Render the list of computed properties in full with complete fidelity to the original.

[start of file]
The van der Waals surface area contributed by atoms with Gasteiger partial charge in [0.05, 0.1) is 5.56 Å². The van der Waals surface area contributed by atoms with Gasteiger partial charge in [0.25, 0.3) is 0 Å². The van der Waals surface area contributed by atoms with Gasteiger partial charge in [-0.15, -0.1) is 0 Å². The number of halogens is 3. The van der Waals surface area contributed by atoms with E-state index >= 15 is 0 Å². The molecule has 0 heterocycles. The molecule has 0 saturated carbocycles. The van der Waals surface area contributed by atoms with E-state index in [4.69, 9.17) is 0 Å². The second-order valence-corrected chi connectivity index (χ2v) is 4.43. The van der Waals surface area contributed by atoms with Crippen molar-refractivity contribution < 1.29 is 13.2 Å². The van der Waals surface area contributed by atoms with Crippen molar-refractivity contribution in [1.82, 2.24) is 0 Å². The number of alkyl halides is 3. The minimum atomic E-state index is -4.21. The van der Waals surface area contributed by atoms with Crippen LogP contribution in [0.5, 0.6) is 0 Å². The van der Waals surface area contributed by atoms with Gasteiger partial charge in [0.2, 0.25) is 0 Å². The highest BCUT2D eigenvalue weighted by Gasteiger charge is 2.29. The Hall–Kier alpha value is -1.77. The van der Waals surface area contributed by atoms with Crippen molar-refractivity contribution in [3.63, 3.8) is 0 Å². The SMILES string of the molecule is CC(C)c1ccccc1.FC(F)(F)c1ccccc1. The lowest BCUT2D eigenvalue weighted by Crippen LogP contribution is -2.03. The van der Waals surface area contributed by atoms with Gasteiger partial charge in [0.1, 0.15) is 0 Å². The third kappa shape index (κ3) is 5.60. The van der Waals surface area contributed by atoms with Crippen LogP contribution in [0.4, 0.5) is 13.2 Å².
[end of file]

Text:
The van der Waals surface area contributed by atoms with Gasteiger partial charge in [0.05, 0.1) is 5.56 Å². The van der Waals surface area contributed by atoms with Gasteiger partial charge in [0.25, 0.3) is 0 Å². The van der Waals surface area contributed by atoms with Gasteiger partial charge in [-0.15, -0.1) is 0 Å². The number of halogens is 3. The van der Waals surface area contributed by atoms with E-state index >= 15 is 0 Å². The molecule has 0 heterocycles. The molecule has 0 saturated carbocycles. The van der Waals surface area contributed by atoms with E-state index in [4.69, 9.17) is 0 Å². The second-order valence-corrected chi connectivity index (χ2v) is 4.43. The van der Waals surface area contributed by atoms with Crippen molar-refractivity contribution < 1.29 is 13.2 Å². The van der Waals surface area contributed by atoms with Crippen molar-refractivity contribution in [1.82, 2.24) is 0 Å². The number of alkyl halides is 3. The minimum atomic E-state index is -4.21. The van der Waals surface area contributed by atoms with Crippen LogP contribution in [0.5, 0.6) is 0 Å². The van der Waals surface area contributed by atoms with Gasteiger partial charge in [0.2, 0.25) is 0 Å². The highest BCUT2D eigenvalue weighted by Gasteiger charge is 2.29. The Hall–Kier alpha value is -1.77. The van der Waals surface area contributed by atoms with Crippen molar-refractivity contribution in [3.63, 3.8) is 0 Å². The SMILES string of the molecule is CC(C)c1ccccc1.FC(F)(F)c1ccccc1. The lowest BCUT2D eigenvalue weighted by Crippen LogP contribution is -2.03. The van der Waals surface area contributed by atoms with Gasteiger partial charge in [0.1, 0.15) is 0 Å². The third kappa shape index (κ3) is 5.60. The van der Waals surface area contributed by atoms with Crippen LogP contribution in [0.4, 0.5) is 13.2 Å².